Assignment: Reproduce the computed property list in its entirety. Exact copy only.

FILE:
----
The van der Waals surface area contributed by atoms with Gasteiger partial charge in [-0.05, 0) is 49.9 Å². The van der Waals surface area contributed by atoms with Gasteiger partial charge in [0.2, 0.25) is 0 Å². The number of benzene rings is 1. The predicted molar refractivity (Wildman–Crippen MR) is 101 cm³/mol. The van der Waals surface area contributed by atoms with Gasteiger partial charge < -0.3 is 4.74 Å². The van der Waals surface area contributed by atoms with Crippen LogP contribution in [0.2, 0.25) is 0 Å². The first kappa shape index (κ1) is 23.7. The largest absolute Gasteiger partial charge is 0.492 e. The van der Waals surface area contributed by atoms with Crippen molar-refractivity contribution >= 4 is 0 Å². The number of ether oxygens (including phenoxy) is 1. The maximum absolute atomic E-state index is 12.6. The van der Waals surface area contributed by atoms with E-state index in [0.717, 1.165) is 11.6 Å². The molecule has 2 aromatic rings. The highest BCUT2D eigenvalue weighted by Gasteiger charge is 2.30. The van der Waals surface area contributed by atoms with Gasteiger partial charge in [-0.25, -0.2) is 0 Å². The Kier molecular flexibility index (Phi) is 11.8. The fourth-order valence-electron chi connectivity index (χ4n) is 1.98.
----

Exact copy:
The van der Waals surface area contributed by atoms with Gasteiger partial charge in [-0.05, 0) is 49.9 Å². The van der Waals surface area contributed by atoms with Gasteiger partial charge in [0.2, 0.25) is 0 Å². The number of benzene rings is 1. The predicted molar refractivity (Wildman–Crippen MR) is 101 cm³/mol. The van der Waals surface area contributed by atoms with Gasteiger partial charge < -0.3 is 4.74 Å². The van der Waals surface area contributed by atoms with Crippen LogP contribution in [0.2, 0.25) is 0 Å². The first kappa shape index (κ1) is 23.7. The largest absolute Gasteiger partial charge is 0.492 e. The van der Waals surface area contributed by atoms with Crippen molar-refractivity contribution >= 4 is 0 Å². The number of ether oxygens (including phenoxy) is 1. The maximum absolute atomic E-state index is 12.6. The van der Waals surface area contributed by atoms with E-state index in [0.717, 1.165) is 11.6 Å². The molecule has 2 aromatic rings. The highest BCUT2D eigenvalue weighted by Gasteiger charge is 2.30. The van der Waals surface area contributed by atoms with Gasteiger partial charge in [-0.25, -0.2) is 0 Å². The Kier molecular flexibility index (Phi) is 11.8. The fourth-order valence-electron chi connectivity index (χ4n) is 1.98.